• @Odalrick I did make a charitable interpretation which is: Warren pretended to be an Indian. This attribution of intent, as 'pretend' is an intentional departure of characterizing something accurately, is specious. For whatever idiocy of identity politics is present in her characterizing her self as Native American, for the claim to be that she did so with the intent to deceive is fallacious, and would be an obvious bias since no evidence supports it.
    – J D
    Commented Nov 12, 2019 at 15:55
3

There are a variety of possible logical fallacies here, depending on exactly what is meant and what assumptions you make about the implied audience.

If you read the meme as:

... why did Elizabeth Warren ever pretend to be...

Then the joke is attempting to poke holes in the argument that white privilege is always superior to any form of minority privilege.

The joke seems to be broadly and obliquely referring to "the Left", who probably do not hold quite such a broad interpretation of white privilege, in which case, it is a strawman. You could also claim a no true scotsman (all Democrats believe that white privilege...) if you want to try and restrict the audience to only people who believe in such a broad definition but still say "Democrats" or "the Left". At the very least, it's a non sequitur since the joke does not identify the audience whose belief on white privilege is necessary to know in order to know the resulting accuracy of the joke.

Finally, if you really do believe that all Democrats actually hold such a broad view of white privilege, and are willing to assume the audience as Democrats or "the Left", then it's still a claim to improper or biased authority because Elizabeth Warren could have a variety of reasons other than pure net gain for claiming American Indian ethnicity or could have misjudged the net gain even if that was her goal.

As a side note, if you are willing to narrow the joke to trying to say that Elizabeth Warren does not believe that white privilege is so broad, and that her actions prove this opinion, then you still run into an unsubstantiated assumption of motive. Warren could have a variety of reasons for claiming American Indian heritage, not necessarily one seeking an advantage. Most charitably, she might have actually thought she was American Indian, and stated so as a plain matter of (honestly incorrect) fact.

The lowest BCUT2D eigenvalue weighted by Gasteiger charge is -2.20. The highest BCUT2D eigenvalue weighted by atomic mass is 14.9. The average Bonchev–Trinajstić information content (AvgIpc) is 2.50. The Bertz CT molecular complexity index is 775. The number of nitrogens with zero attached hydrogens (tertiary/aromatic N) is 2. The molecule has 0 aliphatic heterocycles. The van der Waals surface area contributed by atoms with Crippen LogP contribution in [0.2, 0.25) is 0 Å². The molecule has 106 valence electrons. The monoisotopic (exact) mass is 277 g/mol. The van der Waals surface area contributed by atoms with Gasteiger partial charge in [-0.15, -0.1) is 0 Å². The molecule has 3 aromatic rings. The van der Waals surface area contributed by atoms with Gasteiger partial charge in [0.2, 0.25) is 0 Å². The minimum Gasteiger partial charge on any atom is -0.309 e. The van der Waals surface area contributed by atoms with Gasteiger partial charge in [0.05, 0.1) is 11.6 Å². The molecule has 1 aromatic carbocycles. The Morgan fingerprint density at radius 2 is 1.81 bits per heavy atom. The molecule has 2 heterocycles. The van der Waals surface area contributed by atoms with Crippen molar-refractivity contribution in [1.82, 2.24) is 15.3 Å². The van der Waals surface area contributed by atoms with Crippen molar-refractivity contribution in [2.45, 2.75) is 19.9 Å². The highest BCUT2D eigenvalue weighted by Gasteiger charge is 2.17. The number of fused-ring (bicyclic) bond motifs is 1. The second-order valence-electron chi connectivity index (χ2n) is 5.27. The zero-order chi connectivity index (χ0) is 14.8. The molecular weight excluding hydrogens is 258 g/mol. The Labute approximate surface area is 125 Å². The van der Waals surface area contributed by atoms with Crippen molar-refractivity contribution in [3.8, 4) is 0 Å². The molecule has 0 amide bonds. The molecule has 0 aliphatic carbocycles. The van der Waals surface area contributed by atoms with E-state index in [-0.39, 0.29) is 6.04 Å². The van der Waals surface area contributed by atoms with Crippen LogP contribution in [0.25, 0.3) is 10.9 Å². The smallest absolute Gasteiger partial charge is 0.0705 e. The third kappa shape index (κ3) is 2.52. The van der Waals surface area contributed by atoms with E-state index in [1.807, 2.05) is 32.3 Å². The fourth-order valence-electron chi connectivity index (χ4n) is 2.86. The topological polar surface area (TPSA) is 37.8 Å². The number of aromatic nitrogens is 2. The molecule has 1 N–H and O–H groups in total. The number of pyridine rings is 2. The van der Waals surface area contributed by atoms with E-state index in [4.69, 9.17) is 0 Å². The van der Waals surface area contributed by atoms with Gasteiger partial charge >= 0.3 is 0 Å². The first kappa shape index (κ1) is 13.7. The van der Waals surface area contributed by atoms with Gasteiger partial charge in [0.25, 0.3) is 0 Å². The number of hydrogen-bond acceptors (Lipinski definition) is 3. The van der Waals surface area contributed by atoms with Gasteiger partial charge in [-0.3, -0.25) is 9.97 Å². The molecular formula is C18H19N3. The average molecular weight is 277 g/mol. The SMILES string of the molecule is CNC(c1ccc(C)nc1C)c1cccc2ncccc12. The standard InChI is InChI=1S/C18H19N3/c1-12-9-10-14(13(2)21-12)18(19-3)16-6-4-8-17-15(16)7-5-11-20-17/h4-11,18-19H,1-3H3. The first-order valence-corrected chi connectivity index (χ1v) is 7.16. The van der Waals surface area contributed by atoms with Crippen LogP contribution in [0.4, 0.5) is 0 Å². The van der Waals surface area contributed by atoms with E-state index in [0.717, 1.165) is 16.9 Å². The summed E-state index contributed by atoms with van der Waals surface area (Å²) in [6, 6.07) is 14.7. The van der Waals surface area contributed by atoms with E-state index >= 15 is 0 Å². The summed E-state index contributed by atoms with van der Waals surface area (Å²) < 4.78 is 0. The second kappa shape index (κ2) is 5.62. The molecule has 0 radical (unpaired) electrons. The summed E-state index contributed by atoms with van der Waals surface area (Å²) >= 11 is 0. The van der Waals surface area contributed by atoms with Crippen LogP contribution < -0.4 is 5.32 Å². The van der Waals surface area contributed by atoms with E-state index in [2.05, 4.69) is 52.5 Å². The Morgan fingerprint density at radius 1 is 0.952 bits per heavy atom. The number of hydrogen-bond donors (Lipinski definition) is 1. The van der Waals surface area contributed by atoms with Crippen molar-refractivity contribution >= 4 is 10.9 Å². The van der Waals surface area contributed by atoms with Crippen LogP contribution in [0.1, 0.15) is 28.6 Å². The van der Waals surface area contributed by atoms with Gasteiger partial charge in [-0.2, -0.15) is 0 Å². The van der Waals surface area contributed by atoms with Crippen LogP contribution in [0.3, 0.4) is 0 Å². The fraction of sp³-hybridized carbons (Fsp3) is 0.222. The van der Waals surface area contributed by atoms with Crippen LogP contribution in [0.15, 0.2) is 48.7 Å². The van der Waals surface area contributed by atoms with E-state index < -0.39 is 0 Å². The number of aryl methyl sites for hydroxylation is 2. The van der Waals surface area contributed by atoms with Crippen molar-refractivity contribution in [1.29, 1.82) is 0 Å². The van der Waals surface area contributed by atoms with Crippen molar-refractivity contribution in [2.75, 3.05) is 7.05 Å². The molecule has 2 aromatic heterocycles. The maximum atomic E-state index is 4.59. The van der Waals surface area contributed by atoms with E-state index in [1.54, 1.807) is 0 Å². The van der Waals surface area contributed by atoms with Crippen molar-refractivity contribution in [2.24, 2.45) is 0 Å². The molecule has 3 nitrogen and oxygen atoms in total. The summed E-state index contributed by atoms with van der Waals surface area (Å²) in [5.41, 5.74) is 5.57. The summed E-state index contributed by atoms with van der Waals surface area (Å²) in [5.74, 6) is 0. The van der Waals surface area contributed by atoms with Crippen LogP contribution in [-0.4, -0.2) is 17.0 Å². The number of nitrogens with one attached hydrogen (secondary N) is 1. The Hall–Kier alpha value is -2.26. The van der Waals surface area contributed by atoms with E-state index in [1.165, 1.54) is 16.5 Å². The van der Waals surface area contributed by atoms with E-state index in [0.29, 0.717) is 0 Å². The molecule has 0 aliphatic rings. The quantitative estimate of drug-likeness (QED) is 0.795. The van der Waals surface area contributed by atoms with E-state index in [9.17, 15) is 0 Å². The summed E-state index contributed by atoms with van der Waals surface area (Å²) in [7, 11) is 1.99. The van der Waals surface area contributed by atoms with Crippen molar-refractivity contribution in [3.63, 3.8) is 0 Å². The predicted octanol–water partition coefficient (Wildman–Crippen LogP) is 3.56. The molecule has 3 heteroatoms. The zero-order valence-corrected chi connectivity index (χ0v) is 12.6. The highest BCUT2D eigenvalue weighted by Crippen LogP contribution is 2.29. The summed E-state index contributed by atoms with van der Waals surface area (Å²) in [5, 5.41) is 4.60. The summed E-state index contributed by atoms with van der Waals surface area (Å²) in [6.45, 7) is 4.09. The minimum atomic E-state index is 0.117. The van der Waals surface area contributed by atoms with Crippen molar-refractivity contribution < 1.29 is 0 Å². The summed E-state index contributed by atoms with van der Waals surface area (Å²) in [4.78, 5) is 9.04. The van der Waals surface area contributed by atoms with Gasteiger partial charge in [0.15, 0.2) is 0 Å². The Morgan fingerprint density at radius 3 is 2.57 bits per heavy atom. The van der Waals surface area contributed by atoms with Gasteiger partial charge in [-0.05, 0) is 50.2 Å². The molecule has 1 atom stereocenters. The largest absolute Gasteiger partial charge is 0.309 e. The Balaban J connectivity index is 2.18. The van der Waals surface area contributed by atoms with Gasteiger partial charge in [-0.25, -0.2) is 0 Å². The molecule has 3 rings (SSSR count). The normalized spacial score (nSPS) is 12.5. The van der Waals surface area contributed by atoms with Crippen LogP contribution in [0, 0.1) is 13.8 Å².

... why did Elizabeth Warren continuously pretend to be...

This is simply unfactual. I suppose it's a faulty premise, if you want to be technical. Although Elizabeth Warren formally claimed multiple times to be an American Indian, it seems that she went through most of her life being considered "white".

just a joke

Jokes really more on inference and emotion than formal logic, so you can't call it a fallacy.

3

It's not a fallacy, because it's not a logical proof.

The point of comedy isn't to prove or disprove something using logical rigour, it's to entertain - and, in as close as it comes to the point of the question - to make the audience think about something they may have never questioned.

There's no question that there's a long history of racism, sexism, religious intolerance, homophobia, and many another 'ism' in America. It's an article of faith that it's always the guy that suffers from none of those forms of discrimination that's responsible for and benefiting from all of them.

But, really, it's a rare person, maybe even a metaphorical 'unicorn' who faces no discrimination of any kind, from any quarter, his whole life.

Really, in that sense, the joke can be taken as an invitation to think about intersectionality.

1

First I'm going to answer the question asked by this meme as I think it's important to understand this in order to understand the propaganda intent in the meme, after all this is what a meme is: If White Privilege exists then why did Elizabeth Warren pretend to be an Indian?

Well, why does the Queen 'pretend' to be English when the royal house:

of Windsor is of German paternal descent and was originally a branch of the House of Saxe-Coburg and Gotha. This derived from the House of Wetin, which succeeded the House of Hanover to the British monarchy following the death of Queen Victoria, the wife of Albert, Prince Consort.

Obviously she is British and a symbol of Britishness and she's not pretending to be British. The Royal family adopted Britishness to identify themselves with the British people.

I don't know why Elizabeth Warren considered herself as a Native American, she herself hasn't said so. Identity is a fraught area. However, given what I have written above, a possible explanation may be she simply sees Native Americans as - well - native to the American continent. And she wants to identify herself with that. But until she actually says so, we won't know.

As to what kind of fallacy this is - I'm not sure that it even matters. and perhaps you might want to ask yourself why take the trouble to identify what kind of fallacy it is? Identifying fallacies is generally a kindergarten exercise which we teach novices in the ways of reasoning (and lack of reasoning) to help them on the way to actual reasoning.